Kühn: When it comes to integration, we need to view processes holistically: Where does something add to the workload, when is it beneficial? For the administration, for external advice centers, which are often publicly funded, and for immigrants. What we need is a broad understanding of digitalization: not the one-to-one transfer of potentially inefficient or opaque processes into the digital realm, but a real critique of processes that are then adapted for a new age. At this point, the needs of integration, an already cross-cutting topic, go hand in hand with the concept of a broad-based digitalization.
Many immigrants have no idea that specific advice services even exist, or only learn about them late in the process. One option for establishing contact is to write to all new immigrants by mail. However, data protection law is unclear as to whether or not the unsolicited advertising of these services is actually allowed. If integration policy is serious about securing a comprehensive range of advisory services for new immigrants, the option to establish (postal) contact needs to be enshrined in law. It would also be vital to send invitations in the respective language of origin.
In an additional step, it would be important to consider how initial contact via messenger services, voice messages or social media could serve as a low-threshold and personal option for establishing contact. However, there’s no doubt that for these types of contact, requesting this data from the immigration services without consent would be pretty objectionable under data protection law. Here, the most likely intermediary is the registration office: When immigrants present themselves here, they could be asked whether and which forms of contact are preferable.
Data management and data linkage primarily become a visible issue where municipal case management comes into the picture, which in turn adds another layer of responsibility. If each local authority maintains its own database, a move (or even, in the case of refugees, an accommodation transfer) means a completely blank slate in the management and re-recording of all information, as well as a not infrequent loss of data.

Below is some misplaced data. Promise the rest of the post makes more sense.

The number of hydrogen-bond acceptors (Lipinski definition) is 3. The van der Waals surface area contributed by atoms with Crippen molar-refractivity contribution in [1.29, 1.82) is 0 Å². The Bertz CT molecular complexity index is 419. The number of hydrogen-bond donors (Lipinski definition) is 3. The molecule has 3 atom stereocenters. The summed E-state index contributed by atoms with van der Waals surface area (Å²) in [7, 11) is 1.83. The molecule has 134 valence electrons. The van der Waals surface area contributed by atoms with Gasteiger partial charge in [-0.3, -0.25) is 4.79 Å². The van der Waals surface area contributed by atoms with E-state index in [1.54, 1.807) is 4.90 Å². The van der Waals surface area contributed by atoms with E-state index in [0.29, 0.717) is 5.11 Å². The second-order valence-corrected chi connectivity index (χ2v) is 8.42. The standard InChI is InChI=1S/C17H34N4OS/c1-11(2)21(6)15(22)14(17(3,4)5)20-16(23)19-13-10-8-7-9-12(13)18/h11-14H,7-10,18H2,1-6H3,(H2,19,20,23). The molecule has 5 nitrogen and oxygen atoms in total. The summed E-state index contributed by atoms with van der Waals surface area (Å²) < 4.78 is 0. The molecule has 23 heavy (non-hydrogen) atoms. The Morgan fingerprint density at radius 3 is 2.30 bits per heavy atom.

Conversely, a standardized documentation system for all state-funded advice/case management centers would enable immigrants to take their data with them and seamlessly link it to their new advice centers. It’s clear that a great deal of resources could be saved if the software for documentation were made available by the federal states. However, it is vital that it’s left up to the immigrants on a voluntary basis whether or not they want to release their case documentation at their new place of residence – especially when it comes to passing on sensitive data or social work assessments.
Job centers, migration advice services, and local authorities sometimes work with the same people on similar issues, even if their legal mandate and self-conceptualization differ significantly. Not only is similar data collected across all institutions, skills assessments are also made and resumes developed. Even where a standardized database might not be the best option (see above), contradictory multiple consultations should still be avoided. Thus far, however, the quality of cooperation has all too often depended on the individuals involved.
If we really want to encourage cooperation in the long term, it needs to be anchored at all relevant levels. At federal and individual state level, the legal and structural framework to support effective cooperation should be mandatory. At local level, this should be carried through into reality, for example for the concept of integration. In everyday life, regulations then need to be shared across all rungs of the ladder, including, crucially, administrative officers. The result should be a solid foundation of trust – which should also lay the groundwork for establishing data sharing.